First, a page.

For Advisor Use Only. for General Educational Purposes
With minimal risk and the potential for significant rewards for fraudsters, cybercrimes and fraud are a constant threat. You have a strong cybersecurity plan and have fostered a culture of vigilance among your employees, but your clients are targets, too. Fortunately, they can proactively take steps to help reduce their risk. This checklist, which you can customize and share with your clients, contains tips and best practices to protect their data, information and assets, and help prevent fraud. It also suggests what to do if they suspect their information or accounts may have been compromised.
You can customize this checklist prior to sharing it with clients. For example, you can add or edit information. To include your firm’s name and/or logo, select and delete the image, and copy and paste your logo or type in your firm’s name. If you choose to keep the ”What to do if you suspect a breach” section, consider customizing our “How to Respond to a Data Breach” flyer and saving your version so that it can easily be shared with your clients.
Schwab verified the resources and websites referenced in this document in October 2017. Websites and phone numbers may change. To ensure accuracy, we recommend that you verify all these resources and become familiar with them prior to sharing the handout with your clients.
Neither Charles Schwab & Co., Inc., nor any of its affiliates or employees makes any warranty, expressed or implied, or assumes any liability or responsibility for the accuracy, completeness, regulatory compliance, or usefulness of any information, tools, resources, or process described in this material, or represents that its use would protect against cybersecurity incidents, including but not limited to vendor system breaches, compromise of firm security, and/or improper access to confidential information. Neither Charles Schwab & Co., Inc., nor any of its affiliates or employees, is responsible for any damages or other harm that might occur as a result of, or in spite of, use of any information, tools, resources, or processes described here. Your firm alone is responsible for securing your systems and data, including compliance with all applicable laws, regulations, and regulatory guidance. References in this material to any specific product, process, or service by trade name, trademark, manufacturer, or otherwise does not necessarily constitute or imply its endorsement, recommendation, or favoring by Charles Schwab & Co., Inc.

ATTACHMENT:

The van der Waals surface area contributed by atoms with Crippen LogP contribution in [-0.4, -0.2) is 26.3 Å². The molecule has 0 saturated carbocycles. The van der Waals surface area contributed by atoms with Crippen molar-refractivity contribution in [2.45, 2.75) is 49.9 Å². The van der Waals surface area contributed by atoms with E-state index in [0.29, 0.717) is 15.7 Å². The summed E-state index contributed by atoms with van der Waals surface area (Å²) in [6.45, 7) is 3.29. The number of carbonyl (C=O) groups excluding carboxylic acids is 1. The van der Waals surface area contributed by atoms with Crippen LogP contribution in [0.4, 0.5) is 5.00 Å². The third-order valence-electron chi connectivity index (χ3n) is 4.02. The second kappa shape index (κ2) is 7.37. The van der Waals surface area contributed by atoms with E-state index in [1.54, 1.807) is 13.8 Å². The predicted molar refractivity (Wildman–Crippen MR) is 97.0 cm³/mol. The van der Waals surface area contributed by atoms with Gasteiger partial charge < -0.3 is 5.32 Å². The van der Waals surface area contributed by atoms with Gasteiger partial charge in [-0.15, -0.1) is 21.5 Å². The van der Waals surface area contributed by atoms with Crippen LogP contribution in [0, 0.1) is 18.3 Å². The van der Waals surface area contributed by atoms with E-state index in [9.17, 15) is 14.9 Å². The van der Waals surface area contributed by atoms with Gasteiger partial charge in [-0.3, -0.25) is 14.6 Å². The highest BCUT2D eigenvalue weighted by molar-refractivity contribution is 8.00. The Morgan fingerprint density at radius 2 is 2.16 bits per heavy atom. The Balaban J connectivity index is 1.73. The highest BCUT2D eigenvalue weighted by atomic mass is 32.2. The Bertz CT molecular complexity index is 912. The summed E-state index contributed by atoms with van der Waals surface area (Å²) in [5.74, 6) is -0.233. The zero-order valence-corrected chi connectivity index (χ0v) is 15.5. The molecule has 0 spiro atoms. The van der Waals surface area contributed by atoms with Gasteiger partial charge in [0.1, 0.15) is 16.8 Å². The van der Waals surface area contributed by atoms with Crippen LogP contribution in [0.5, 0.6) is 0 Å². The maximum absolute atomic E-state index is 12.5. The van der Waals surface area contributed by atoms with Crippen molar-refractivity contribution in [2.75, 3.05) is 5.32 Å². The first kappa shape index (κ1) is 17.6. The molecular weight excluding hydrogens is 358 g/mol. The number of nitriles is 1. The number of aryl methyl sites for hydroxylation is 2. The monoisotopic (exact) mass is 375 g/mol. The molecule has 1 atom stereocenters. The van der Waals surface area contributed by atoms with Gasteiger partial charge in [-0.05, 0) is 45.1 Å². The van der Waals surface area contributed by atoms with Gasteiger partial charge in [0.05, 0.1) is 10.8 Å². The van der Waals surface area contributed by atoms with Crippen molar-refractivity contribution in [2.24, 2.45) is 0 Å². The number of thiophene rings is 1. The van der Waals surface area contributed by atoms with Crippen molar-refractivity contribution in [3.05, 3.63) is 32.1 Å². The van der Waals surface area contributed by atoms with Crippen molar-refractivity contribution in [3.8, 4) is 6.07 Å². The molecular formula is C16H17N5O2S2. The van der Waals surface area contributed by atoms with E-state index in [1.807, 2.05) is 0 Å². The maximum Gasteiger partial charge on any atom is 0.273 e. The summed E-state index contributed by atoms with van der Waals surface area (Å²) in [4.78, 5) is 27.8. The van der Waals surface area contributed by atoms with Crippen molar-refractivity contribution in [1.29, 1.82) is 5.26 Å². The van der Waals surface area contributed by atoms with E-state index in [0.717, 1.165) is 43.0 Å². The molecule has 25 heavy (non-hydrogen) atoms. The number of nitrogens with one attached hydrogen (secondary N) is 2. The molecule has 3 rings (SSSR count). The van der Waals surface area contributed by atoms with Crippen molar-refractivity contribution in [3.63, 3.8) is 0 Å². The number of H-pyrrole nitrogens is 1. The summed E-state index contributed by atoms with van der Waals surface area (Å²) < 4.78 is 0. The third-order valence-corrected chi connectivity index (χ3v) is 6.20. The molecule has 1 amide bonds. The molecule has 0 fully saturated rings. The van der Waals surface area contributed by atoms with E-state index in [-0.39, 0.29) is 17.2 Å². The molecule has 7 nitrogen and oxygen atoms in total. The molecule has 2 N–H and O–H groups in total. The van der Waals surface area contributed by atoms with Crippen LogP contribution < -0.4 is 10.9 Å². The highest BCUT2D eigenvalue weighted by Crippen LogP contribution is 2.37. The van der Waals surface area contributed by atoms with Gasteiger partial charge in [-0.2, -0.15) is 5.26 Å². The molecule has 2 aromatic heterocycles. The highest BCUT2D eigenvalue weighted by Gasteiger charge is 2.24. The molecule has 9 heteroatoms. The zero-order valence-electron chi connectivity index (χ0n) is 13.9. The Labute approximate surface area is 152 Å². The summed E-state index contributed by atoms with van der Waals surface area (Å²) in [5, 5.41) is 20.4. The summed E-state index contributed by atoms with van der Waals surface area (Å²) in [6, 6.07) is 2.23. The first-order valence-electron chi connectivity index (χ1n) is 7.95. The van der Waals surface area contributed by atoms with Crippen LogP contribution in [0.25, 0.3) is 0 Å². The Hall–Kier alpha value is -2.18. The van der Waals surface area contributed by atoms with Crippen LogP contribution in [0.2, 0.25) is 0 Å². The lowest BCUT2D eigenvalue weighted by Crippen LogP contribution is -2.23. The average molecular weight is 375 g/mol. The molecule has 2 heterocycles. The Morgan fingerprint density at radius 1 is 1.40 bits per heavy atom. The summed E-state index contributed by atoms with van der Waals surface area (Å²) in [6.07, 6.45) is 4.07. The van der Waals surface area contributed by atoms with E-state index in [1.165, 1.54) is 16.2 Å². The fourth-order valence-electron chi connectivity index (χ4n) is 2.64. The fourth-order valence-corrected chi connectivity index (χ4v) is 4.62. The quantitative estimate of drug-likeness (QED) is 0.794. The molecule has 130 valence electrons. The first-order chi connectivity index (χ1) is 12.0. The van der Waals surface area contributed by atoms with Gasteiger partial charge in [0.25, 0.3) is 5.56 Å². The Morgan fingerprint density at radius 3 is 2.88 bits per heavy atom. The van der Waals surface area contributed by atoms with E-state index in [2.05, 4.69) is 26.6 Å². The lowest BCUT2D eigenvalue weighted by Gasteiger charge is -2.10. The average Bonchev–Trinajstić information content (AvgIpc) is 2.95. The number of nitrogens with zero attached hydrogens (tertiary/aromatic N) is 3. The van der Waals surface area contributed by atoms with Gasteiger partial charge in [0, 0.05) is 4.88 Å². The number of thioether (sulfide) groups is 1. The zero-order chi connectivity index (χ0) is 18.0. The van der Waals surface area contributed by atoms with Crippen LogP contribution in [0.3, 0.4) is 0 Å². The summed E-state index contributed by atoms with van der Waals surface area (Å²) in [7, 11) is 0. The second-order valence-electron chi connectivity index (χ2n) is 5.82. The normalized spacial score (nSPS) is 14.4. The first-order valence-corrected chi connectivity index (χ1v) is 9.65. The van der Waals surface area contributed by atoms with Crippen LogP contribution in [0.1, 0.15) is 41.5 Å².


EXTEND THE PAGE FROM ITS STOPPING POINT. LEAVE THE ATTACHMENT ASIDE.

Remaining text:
For advisor use only. For general educational purposes.
Schwab does not provide legal, tax, or compliance advice. Consult professionals in these fields to address your specific circumstance.
Schwab Advisor Services™ serves independent investment advisors and includes the custody, trading, and support services of Schwab. Independent investment advisors are not owned by, affiliated with, or supervised by Schwab.
©2017 Charles Schwab & Co., Inc. All rights reserved. Member: SIPC. TWI (1017-7KCA) (10/17) (GDE99488-00)
Tips for preventing fraud
Cybercrime and fraud are serious threats and constant vigilance is key. While my firm plays an important role in helping protect your assets, you can also take action to protect yourself and help secure your information. This checklist summarizes common cyber fraud tactics, along with tips and best practices. Many suggestions may be things you’re doing now, while others may be new. We also cover actions to take if you suspect that your personal information has been compromised. If you have questions, we’re here to help.
Cyber criminals exploit our increasing reliance on technology. Methods used to compromise a victim’s identity or login credentials – such as malware, phishing, and social engineering – are increasingly sophisticated and difficult to spot. A fraudster’s goal is to obtain information to access to your account and assets or sell your information for this purpose. Fortunately, criminals often take the path of least resistance. Following best practices and applying caution when sharing information or executing transactions makes a big difference.
How we can work together to protect your information and assets
Safe practices for communicating with our firm